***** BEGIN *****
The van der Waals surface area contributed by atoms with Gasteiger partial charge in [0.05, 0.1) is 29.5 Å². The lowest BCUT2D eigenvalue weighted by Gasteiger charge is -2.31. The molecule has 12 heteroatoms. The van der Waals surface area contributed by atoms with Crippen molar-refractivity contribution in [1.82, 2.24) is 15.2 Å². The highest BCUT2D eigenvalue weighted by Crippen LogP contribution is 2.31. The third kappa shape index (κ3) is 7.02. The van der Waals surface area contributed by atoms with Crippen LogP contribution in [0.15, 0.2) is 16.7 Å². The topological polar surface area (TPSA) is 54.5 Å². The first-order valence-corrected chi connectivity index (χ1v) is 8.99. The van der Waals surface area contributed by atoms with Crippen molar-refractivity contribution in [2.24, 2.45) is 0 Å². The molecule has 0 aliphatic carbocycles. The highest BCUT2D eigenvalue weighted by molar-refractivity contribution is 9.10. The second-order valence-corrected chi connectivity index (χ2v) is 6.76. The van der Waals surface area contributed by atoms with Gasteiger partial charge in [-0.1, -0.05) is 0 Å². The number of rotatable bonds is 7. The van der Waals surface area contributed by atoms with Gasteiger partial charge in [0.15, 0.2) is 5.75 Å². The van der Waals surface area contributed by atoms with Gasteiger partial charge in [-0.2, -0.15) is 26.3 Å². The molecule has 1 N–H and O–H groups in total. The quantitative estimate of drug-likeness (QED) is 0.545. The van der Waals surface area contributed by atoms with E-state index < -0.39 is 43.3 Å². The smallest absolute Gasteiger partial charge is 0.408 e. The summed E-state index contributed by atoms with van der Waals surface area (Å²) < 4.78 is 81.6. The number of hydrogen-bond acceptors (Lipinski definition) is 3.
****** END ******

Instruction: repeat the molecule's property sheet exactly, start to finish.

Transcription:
The van der Waals surface area contributed by atoms with Gasteiger partial charge in [0.05, 0.1) is 29.5 Å². The lowest BCUT2D eigenvalue weighted by Gasteiger charge is -2.31. The molecule has 12 heteroatoms. The van der Waals surface area contributed by atoms with Crippen molar-refractivity contribution in [1.82, 2.24) is 15.2 Å². The highest BCUT2D eigenvalue weighted by Crippen LogP contribution is 2.31. The third kappa shape index (κ3) is 7.02. The van der Waals surface area contributed by atoms with Crippen LogP contribution in [0.15, 0.2) is 16.7 Å². The topological polar surface area (TPSA) is 54.5 Å². The first-order valence-corrected chi connectivity index (χ1v) is 8.99. The van der Waals surface area contributed by atoms with Crippen molar-refractivity contribution in [2.24, 2.45) is 0 Å². The molecule has 0 aliphatic carbocycles. The highest BCUT2D eigenvalue weighted by molar-refractivity contribution is 9.10. The second-order valence-corrected chi connectivity index (χ2v) is 6.76. The van der Waals surface area contributed by atoms with Gasteiger partial charge in [-0.1, -0.05) is 0 Å². The number of rotatable bonds is 7. The van der Waals surface area contributed by atoms with Gasteiger partial charge in [0.15, 0.2) is 5.75 Å². The van der Waals surface area contributed by atoms with Gasteiger partial charge in [-0.2, -0.15) is 26.3 Å². The molecule has 1 N–H and O–H groups in total. The quantitative estimate of drug-likeness (QED) is 0.545. The van der Waals surface area contributed by atoms with E-state index < -0.39 is 43.3 Å². The smallest absolute Gasteiger partial charge is 0.408 e. The summed E-state index contributed by atoms with van der Waals surface area (Å²) < 4.78 is 81.6. The number of hydrogen-bond acceptors (Lipinski definition) is 3.